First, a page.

Magic Bullet Returns 64-bit Adobe CS5 Users to the Suite Life

By Ed Driscoll

Back in June on Edgelings, we noted that in moving their CS5 platform to 64-bit, Adobe left users of 32-bit third-party plug-ins a bit in the lurch. New versions of old favorites would have to be installed, often for additional fees from the manufacturers. (Think of it as a software stimulus program of sorts.) And while it took a while for their 64-bit versions to begin rolling, fortunately, manufacturers have begun to offer replacements.


One of those applet producers is Red Giant Software, which has updated their popular Magic Bullet Suite to include 64-bit version of most of their old favorites. So let’s take a look at some of what’s in Magic Bullet Suite, Version 10.

For many video editors and producers, Magic Bullet Looks is the centerpiece of the Magic Bullet Suite. For those unfamiliar with the product, Magic Bullet Looks works with a variety of editing and motion graphics platforms, including Adobe Premiere Pro and After Effects, Apple Final Cut and Motion, Avid Xpress, and Sony Vegas. (Consult list here for specific version compatibility.) It provides the ability to quickly transform an image, via 100 included preset “looks” — hence the title. These can be tweaked further of course, but for those wishing to quickly convert a shot from its original color scheme to numerous variations of black and white, or to take an otherwise ordinarily photographed shot, and add all sorts of CSI and MTV-themed filters and colorization effects. Adobe CS5 users will no doubt find having this program back inside the latest versions of Premiere Pro and After Effects CS5 tremendously useful.


Those who primarily edit still photos are covered as well.

One of the most intriguing of the Magic Bullet products is Magic Bullet PhotoLooks (also available separately), which adds the same Magic Bullet Looks video capabilities to versions of Photoshop from CS3 to the latest CS5 version. (64 and 32-bit versions are supplied, as well as a standalone program, for those who use other types of photo editing software.)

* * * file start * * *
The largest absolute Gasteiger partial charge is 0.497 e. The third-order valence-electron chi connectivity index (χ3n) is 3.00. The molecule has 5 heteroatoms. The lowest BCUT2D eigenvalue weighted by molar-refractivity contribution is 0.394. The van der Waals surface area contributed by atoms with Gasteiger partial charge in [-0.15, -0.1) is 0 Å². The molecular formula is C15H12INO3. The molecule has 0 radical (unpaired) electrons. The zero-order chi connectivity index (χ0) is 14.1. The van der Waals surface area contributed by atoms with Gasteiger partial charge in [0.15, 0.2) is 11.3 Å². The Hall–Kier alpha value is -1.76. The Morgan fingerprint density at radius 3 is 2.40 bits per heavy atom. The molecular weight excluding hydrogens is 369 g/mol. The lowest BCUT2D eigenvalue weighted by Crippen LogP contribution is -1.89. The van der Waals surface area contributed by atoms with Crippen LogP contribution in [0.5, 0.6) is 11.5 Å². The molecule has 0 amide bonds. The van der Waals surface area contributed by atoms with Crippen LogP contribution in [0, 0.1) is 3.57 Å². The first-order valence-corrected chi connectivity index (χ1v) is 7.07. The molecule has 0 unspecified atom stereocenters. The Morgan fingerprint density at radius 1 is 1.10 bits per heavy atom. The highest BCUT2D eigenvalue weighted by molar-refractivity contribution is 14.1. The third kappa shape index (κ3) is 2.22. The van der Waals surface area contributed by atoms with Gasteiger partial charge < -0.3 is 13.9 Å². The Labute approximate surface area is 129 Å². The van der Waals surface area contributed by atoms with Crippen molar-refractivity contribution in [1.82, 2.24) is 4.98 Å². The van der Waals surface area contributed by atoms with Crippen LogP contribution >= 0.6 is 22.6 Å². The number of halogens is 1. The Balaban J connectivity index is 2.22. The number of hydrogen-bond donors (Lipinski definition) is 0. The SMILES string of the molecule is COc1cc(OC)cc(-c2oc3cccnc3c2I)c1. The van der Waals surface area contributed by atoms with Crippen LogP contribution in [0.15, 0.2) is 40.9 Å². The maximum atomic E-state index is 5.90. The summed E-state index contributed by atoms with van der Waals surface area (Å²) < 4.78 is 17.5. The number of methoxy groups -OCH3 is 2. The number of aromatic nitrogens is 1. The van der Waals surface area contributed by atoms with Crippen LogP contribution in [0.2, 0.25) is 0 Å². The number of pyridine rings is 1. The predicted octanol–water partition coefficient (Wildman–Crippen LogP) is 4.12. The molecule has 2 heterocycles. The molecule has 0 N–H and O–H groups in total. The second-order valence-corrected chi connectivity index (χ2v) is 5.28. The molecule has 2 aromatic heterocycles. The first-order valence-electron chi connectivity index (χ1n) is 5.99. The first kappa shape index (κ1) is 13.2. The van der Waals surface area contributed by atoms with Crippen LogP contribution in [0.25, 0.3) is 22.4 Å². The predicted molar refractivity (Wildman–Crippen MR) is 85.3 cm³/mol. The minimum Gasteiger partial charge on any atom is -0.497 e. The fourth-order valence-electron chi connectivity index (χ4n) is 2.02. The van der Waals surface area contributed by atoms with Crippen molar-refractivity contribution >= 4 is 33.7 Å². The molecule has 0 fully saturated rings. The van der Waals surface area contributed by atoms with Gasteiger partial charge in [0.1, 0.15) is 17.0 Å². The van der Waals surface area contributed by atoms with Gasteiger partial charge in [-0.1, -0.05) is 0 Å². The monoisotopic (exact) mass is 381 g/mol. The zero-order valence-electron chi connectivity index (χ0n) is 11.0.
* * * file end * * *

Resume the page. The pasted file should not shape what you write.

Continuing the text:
PhotoLooks makes it easy to quickly tweak a still image with same sort of graphic looks that video editors have been using for years with the original version of Magic Bullet Looks. For some projects, just processing a photo in Magic Bullet Looks will be enough to add a unique sheen. But for those who perform massive photo manipulation, PhotoLooks will be a powerful shortcut on the way towards creating a stylish starting point before even more Photoshop trickery is applied. In short, it’s a great addition to the still photo editor’s toolbox.

The Suite Life

Rounding out the Magic Bullet Suite includes programs such as:

  • Magic Bullet Colorista, for the first stage of color-tweaking of images, or for more subtle modifications, rather than the wholesale change that Looks can perform.
  • Magic Bullet Denoiser is designed to do just that, removing noise and dirt from a video.
  • Magic Bullet Frames helps create the film look of 24p video, for those videos originally shot at 30 frames per second.
  • As its name implies, Magic Bullet Instant HD is designed to upscale standard definition footage into high definition. For those who’ve built up substantial collections of SD stock footage or Digital Juice-style animated video backgrounds that were created in SD, this could bring a new lease on life for this footage, particularly for Web-oriented projects.